As developers scour the nearly 50 square miles of San Francisco for a place to build new homes, it seems no location is off-limits: parking lots, gas stations, diners – even a roller skating disco operating out of a century-old church building.
The aforementioned church is the subject of a project recently reviewed by the Planning Department.
This week the department released its preliminary assessment of a plan to convert the former place of worship at 554 Fillmore St. that now operates as a roller skating disco three days a week into a mixed-use development including homes, offices and retail space.
The project would mean the loss of yet another quirky and beloved slice of San Francisco. David Miles Jr., owner of the 2-year-old roller skating disco Church of 8 Wheels, said tour buses roll by the church daily to point out the iconic venue that has hosted the likes of reality star and former Olympic athlete Caitlyn Jenner.
“You could not do this anywhere else,” Miles said Wednesday of the roller skating disco. “It would be considered a little bit on the crazy side.”
But it’s the plan for housing — and, most notably, the absence of below-market-rate housing — that drew arguably the greatest criticism from city planners.
Developers have proposed building nine new homes, 5,000 square feet of retail space, 20,000 square feet of community uses, and 20,000 square feet for office uses within the site while retaining much of the church structure. There are also 40 parking spaces planned in a subsurface garage.
The preliminary project assessment — a first step in providing feedback from the Planning Department to a project sponsor — noted that the nine units proposed for the site are just one unit shy of triggering The City’s inclusionary housing requirement.
Such a law calls for developments of 10 or more residential units to either provide 12 percent at below-market-rate on-site, 20 percent off-site or pay a fee. San Francisco is aiming to build more than 10,000 below-market-rate homes by 2020.
With 20,000 square feet allocated for homes in the church, city planners noted that there is space for more than nine homes.
“The plans demonstrate an unfulfilled capacity that more than nine units could be developed,” the assessment states. “The department strongly encourages increased density on the site.”
The assessment also promotes a program in the works by city officials to encourage developers to build more below-market-rate homes by allowing taller and denser buildings. The Affordable Housing Bonus Program, introduced by Mayor Ed Lee and Supervisor Katy Tang in September, would apply to projects that develop at least five units of housing.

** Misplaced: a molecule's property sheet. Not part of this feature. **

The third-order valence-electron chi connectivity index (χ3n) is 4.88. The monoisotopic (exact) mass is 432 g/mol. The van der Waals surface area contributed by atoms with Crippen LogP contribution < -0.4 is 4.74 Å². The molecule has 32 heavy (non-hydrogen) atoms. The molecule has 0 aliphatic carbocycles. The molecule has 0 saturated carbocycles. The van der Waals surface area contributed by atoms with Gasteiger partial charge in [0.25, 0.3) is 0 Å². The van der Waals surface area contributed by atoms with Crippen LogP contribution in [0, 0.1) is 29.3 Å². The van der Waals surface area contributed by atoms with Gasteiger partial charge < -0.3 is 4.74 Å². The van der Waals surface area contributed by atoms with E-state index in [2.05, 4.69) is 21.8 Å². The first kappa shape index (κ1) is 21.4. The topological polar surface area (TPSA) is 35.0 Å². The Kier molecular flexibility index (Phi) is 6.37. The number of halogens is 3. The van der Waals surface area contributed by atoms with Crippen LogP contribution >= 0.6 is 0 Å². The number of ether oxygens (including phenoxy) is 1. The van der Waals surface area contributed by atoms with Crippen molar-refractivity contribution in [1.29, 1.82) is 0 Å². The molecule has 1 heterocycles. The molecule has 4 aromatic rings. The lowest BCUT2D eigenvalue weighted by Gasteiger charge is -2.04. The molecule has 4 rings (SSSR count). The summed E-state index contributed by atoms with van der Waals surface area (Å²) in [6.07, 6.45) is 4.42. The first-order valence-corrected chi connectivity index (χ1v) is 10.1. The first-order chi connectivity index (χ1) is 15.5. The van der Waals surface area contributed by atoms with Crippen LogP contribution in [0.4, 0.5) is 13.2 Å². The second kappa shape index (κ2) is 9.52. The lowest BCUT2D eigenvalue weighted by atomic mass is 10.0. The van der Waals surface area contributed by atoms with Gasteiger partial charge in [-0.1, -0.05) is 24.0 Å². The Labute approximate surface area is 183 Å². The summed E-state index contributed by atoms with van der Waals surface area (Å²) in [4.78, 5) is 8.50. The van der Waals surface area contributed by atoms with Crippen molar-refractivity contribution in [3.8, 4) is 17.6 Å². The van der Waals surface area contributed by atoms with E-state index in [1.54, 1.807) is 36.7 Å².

It’s estimated that some 30,850 parcels in San Francisco, primarily in areas zoned as neighborhood districts where commercial use is either required or permitted on the ground floor, with residential units above, would benefit from the program – including the site at 554 Fillmore St.
“The parcel is located within the proposed program study area, and the proposed project could receive density and other development incentives commensurate with provision of on-site affordable housing,” the assessment states.
Incentives being explored for developers would include taller height limits — up to an additional two stories — and increased density for building 30 percent of the homes on-site as below-market-rate. Scores of residents, primarily in the less-dense west side of The City, have spoken out against the program, arguing what they call “high-rises” aren’t wanted.
The assessment also noted that if the development included 20 percent of its homes on-site as below-market-rate, the project could receive priority processing.
But Tim Colen, executive director of the nonprofit Housing Action Coalition, said that even if the developers of 554 Fillmore St. don’t opt for the density bonus, any type of new housing outside The City’s urban core is sorely needed.
“If it’s on Fillmore Street, it’s hard to imagine this is going to be anything close to luxury housing,” Colen said. “This tends to be smaller scale, lower cost construction that will have a lower price point. We badly need that type of construction in The City.”
Reducing the number of vehicle parking spaces from 40 to 34 and providing bicycle parking were recommended in the assessment as well. Planners also recommended that developers retain some portion of the church’s interior, like the altar or stained glass windows.
Calls on Wednesday to the developer, listed on planning documents as the Pollard Group, were not returned by press time.